Wherever you are, I hope you are safe and dry. We were hit by hurricane Irene on Sunday, after it had been reduced to tropical storm status and reports coming out of New York vacillated between sighs of relief and snarky comments about media over-hyping. And to look out the window that afternoon when the winds were supposed to be peaking but seeing nothing but a few leaves down, it appeared that the worst was over and we (New England) had been spared.
Daughter and I decided to venture out post-Irene and see what local minor damage there might be that wasn't on the news. We headed north, behind the storm, and about 15 miles up the road we were knocked out of our road-trip reverie by a "road closed" sign, beyond which was a lake where a road was supposed to be. A white SUV bobbed up ahead in the water, and to the left a business was submerged halfway to its roof. A few other travelers had pulled off the road and we all stood there in the misting rain, silent and staring. Gray sky, gray water, gray silence.
Collectively we were realizing Irene had been bigger than we thought, the eerie evidence was in front of us, but questions of what else, where else, who, where, knocked out voice.
Daughter scanned the radio stations as I sought alternate routes and calculated risks. It was still raining and it occurred to me that the storm might not be truly over. I hadn't checked the "radar" in over an hour, so caught up in the sense of relief. Nothing was being broadcast so we ventured on, murmuring sentiments about "that poor business owner".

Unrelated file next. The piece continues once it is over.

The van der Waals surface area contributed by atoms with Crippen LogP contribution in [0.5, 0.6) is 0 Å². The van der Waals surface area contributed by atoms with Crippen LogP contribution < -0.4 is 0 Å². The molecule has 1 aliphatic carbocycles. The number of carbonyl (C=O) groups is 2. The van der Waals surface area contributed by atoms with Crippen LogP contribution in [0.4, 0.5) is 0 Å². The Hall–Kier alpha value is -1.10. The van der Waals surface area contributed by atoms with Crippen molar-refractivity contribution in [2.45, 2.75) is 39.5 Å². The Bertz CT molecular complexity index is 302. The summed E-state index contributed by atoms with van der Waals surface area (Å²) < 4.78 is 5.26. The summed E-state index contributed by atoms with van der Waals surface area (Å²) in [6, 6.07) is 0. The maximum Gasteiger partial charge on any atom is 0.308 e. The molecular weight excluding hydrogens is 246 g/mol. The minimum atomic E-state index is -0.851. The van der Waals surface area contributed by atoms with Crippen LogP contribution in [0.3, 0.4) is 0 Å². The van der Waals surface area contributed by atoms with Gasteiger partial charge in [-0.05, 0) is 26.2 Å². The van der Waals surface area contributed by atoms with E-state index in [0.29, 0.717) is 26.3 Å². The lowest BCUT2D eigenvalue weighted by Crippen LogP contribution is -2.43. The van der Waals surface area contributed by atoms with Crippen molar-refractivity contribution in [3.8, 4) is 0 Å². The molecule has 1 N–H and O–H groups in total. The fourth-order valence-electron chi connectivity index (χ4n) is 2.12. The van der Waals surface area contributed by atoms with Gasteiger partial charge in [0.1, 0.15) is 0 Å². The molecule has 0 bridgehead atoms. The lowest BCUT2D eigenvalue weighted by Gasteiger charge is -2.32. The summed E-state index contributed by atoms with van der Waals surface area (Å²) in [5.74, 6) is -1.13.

We saw more flooding, some tributaries that had swelled into angry, rushing rivers, but no signs of real emergency. Inconvenience and a mess, yes.
I pulled up Twitter on my iPhone and instructed daughter on how to search hashtags for local incoming news. As the minutes ticked by the reports started coming in about two nearby towns further north that were in distress. Rivers had risen in a flash, churning milky brown waters lashing against bridges and dams and banks and taking out buildings, cars, and even a young woman.
Back at home and better able to get on top of real-time news I saw images and reports of Irene's destruction in Vermont, my homeland and still home to many friends and family. Town after town being battered by angry waters.
Irene was no dud. So I say again, I hope you are safe and dry. Not everyone is. Permanence, invincibility, security - these are all myths we tell ourselves to get through the day, but the truth is its all so fragile and can be stolen away swiftly and without much warning. Even when there's warning.
This week's pick is Views from Nature. Somehow the sinister, mischievous tone tickled me.
Raising her eyes, Rachel noticed the glow from the mirror and picked it up.
Where did this come from?
As she stared at herself, the reflection shifted imperceptibly from just Rachel to something more. She was drawn further into its depths, imagining she was no longer simply staring at herself but physically standing next to another version of herself.
Extending a single finger to lightly touch the shimmery glass she suddenly stopped. The reflection wasn’t copying her anymore. In fact, it was moving closer to her.
“So, “ the reflection said, “shall we get this show on the road then?”
The new prompt is in honor of all those affected by hurricane Irene, and all those natural disasters that have come before and will come again, and a deep bow to natural forces generally.
Use the prompt to communicate your own experience or sentiments on Irene, a personal experience with another force of nature you survived, internal storms, or whatever else comes up.